Out of the box, I don't find Lotus Notes (or Outlook) to be very GTD friendly. You can work with them and get more from them using the principles of the Notes & GTD or Outlook & GTD documents from DavidCo. One of the nice things about Lotus Notes is that it can be customized. IBM provides a separate product, called the Notes Designer Client that will allow customization of any forms and views and logic in Notes. With solid programming skills and the Notes Designer Client an accomplished Notes developer can customize Notes to do almost anything. Over the years a few people have even created and posted their versions of a notes template on the web. I've looked at several of these over the years and the problem I have with the ones I saw was that a) they appear to deviate from the concept of GTD by adding complexity that is not needed or in some cases contradicts the GTD methodology, b) they do not integrate well with Notes Mail/Calendar/Journal/task list, c) and, some of the templates, because of their customization, did not work properly with mobile devices. That's not to diminish the value of these customizations. When I work with my eProductivity coaching clients, I stress the importance of selecting a tool that works for them.
eProductivity for Lotus Notes:
Most of our clients simply want to get things done with Lotus Notes; they don't want to become programmers, they just want Notes to support their GTD implementation. For people that really want to leverage the power of Lotus Notes as a GTD implementation tool, there's really only one solution: eProductivity for Lotus Notes. Developed over the past seven years, here are some of the things that eProductivity for Lotus Notes does to make it easy for people to implement GTD in Lotus Notes are:
- Fully integrated into e-mail, calendar, and task lists
- Mobile support for PDA/SmartPhone/BlackBerry
- Out-of-the-box support for all of the standard GTD lists
- Support for custom project and action lists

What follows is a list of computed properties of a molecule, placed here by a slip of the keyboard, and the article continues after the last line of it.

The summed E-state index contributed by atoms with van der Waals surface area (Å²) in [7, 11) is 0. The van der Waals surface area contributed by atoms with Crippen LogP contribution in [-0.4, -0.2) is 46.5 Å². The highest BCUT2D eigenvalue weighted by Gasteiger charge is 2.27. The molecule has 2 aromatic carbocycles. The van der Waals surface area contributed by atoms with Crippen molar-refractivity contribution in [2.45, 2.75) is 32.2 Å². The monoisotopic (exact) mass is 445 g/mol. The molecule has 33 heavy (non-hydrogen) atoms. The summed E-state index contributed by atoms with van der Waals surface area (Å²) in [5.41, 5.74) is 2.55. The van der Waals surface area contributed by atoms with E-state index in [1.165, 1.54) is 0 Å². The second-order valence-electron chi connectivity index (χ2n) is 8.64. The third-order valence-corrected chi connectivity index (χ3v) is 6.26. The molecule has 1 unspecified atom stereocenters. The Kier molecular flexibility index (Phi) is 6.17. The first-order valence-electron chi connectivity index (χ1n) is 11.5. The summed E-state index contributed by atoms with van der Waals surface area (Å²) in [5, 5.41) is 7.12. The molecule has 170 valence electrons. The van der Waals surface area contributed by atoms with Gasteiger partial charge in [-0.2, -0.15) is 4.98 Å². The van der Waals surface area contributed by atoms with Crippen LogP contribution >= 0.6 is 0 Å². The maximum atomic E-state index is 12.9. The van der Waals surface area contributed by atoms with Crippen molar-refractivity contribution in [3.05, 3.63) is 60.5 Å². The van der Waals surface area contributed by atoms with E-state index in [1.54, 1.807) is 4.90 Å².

- Linking of actions to projects so that you can see a project and all related actions
- Linking of emails, calendar entries, and other items to projects or actions for immediate reference and retrieval
- Automatic prompts for next actions upon project definition and completion of an action
- Weekly Review Coach to walk you through the weekly review process in the context of your project and action lists
I think eProductivity is the ultimate list manager and GTD implementation tool for Lotus Notes. (OK, that was a shameless plug, but I invite you to judge for yourself) I would be happy to invite you and your colleagues into the eProductivity workgroup pilot program so that so that you can experience eProductivity firsthand. There's no charge or obligation, I'm simply looking for productivity-minded individuals to use eProductivity and provide periodic feedback on their experience. This will be a 4-question survey to complete as well. If this interests you let me know and we can make this happen.
Regardless of the tool you select as your GTD list manager, be sure that you get grounded in the methodology first. Remember a tool is just a tool - it is designed to support you in your work; it won't do your work for you. (Sorry.)
Links to related posts in this discussion:
I. The eProductivity equation